The western medical community is slowly reawakening to the idea that the root of heart imbalance begins with pitta as opposed to kapha. The Ayurvedic seers, thousands of years ago, described that the sharp and penetrating nature of pitta damages blood vessel walls. Kapha then comes to seal and soothe over the damage, and as such, kapha’s intention is to protect and not clog channels. Even Rudolf Virchow, a German doctor from the 1800’s known to be “father of modern pathology,” promoted the idea that inflammation is at the root of heart dysfunction.1 Alas, this thought was lost for decades to the once undisputed belief that maintaining a healthy cholesterol level is the only foundation of heart health. We are now reconsidering the original theories as modern research is challenging the cholesterol theory with much revelation.2
The heart and circulatory system house prana (vata), nutrients (kapha), and blood (pitta). As discussed above, in most cases, pitta is the instigator of dysfunction in blood vessels. Since blood (rakta dhatu), by nature a pitta tissue, flows continuously through blood vessels, the walls are constantly exposed to pitta, normally without any issue. The blood vessel wall (lined by a layer of protective endothelial cells) usually acts sufficiently as a buffer against damage by pitta. However, the shielding wall will break down in the face of excessive pitta, a process that is difficult to do by the softness of kapha or the lightness of vata, alone.
The tides are turning as modern research is now agreeing with Ayurveda’s simple logic. Over the past decade, the New England Journal of Medicine has published a series of studies to this effect. The first showed a connection between inflammation and circulatory dysfunction.3 A second article surprised all with the finding that LDL levels were normal or near normal in 77% of women with cardiovascular events.4 In fact, Ayurveda appreciates that some kapha, in the subtle form of ojas, is absolutely necessary for a healthy heart. And so, cholesterol is not the sole and likely not the primary factor. It appears that in order to create dysfunction, cholesterol first needs something to stick to, and the inflammatory damage and oxidation of cholesterol provides that substrate.5
An Ayurvedic Evaluation
This background provides the framework for a solid approach to evaluating this aspect of your client’s heart health. Consider these five simple questions in your assessment.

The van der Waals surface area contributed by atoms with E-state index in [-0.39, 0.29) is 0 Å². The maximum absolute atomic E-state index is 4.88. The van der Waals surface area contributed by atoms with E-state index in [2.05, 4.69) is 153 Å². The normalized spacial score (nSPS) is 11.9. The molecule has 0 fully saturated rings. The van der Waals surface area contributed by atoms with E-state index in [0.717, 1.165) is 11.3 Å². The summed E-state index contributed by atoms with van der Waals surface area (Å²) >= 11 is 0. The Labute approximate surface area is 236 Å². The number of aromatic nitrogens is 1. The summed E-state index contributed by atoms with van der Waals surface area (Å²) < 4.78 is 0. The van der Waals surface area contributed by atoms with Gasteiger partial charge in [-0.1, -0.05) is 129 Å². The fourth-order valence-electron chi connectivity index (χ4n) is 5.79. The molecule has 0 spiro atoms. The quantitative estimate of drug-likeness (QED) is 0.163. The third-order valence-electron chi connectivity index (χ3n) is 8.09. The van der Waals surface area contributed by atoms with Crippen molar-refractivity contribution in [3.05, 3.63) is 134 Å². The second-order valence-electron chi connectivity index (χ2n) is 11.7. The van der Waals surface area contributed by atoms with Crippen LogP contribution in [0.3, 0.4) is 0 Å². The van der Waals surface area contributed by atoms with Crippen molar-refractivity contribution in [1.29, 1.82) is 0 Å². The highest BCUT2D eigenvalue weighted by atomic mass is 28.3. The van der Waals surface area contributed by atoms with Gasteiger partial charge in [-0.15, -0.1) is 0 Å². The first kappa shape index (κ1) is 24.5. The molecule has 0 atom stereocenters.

- How balanced is pitta? Use your assessment of your client with the help of our Vikriti Quiz to determine what your client’s current state of balance is. Pay particular attention to pitta. Other helpful tools to identify high pitta are acidity, loose stools, skin disorders, and excess heat, in general.
- How balanced is kapha? Despite pitta’s role, don’t forget kapha. Your assessment and Vikriti Quiz can help you hone in on the state of kapha, as well. Consider the client’s weight, agni, and signs of excessive kapha elsewhere in the body.
- If pitta is high, what is the cause? There are many causes, especially stress and pitta emotions of anger and jealousy. Other causes could be diet, excessive exercise, tobacco use, and even excessive refined sugar intake.
- How healthy is the client’s liver? The root of rakta dhatu is the liver. The liver cleans the blood of toxins, and thus a healthy liver is critical to a healthy heart. In fact, a key inflammatory marker used in circulatory health assessment, CRP, actually comes from the liver.6 Hyperpigmented spots on the skin, low ojas and poor immunity, and poor cholesterol metabolism can all cue you in to the liver’s healthiness.
- As an energetic center, does the heart chakra have any blockages? The heart is a physical extension of the heart chakra, and being so, it responds greatly to the well-being of this chakra. It is no wonder that the heart and circulatory system is so sensitive to stress, arguably more so than any other system. The heart chakra is the “abode of the mind” 7 and, thus, is a home to our emotions. Freeing this chakra of withheld emotions will translate positively on the physical level.
The heart system is extremely dynamic and sensitive to doshic fluctuations in the body. This article hopefully brought light to pitta and its role in the circulation. For a broader perspective on the heart, please read Vibrant Heart. The next article will share tips on maintaining a healthy heart.
(The second part of this series is provided in the article, Ayurveda Heart Health: Cleansing Circulatory Pitta.)
1 Methe H, and Weis M. Atherogenesis and inflammation--- was Virchow right? Neph Dial Transplant (2007) 22: 1823-1827.
2 Libby P. Inflammation and cardiovascular disease mechanisms. Am J Clin Nutr. 2006;83(suppl):456S-60S
3 Ridker, et al. Inflammation, Aspirin, and the Risk of Cardiovascular in Apparently Healthy Men. New England Journal of Medicine. 1997;336(14):973-979
4 Ridker, et al. C-Reactive Protein and Low-Density Lipoprotein Cholesterol Levels in the Prediction of First Cardiovascular Events. New England Journal of Medicine. 2002;347(20):1557-1565
5 Ross, R. Atherosclerosis – An Inflammatory Disease. New England Journal of Medicine. 1999;340(2):115-126
6 Pearson, et al. Markers of Inflammation and Cardiovascular Disease. Circulation. 2003;197:499-511
7 Lad, V. Ayurvedic Perspectives on Selected Pathologies. Ayurvedic Press. Albuquerque, NM. 2012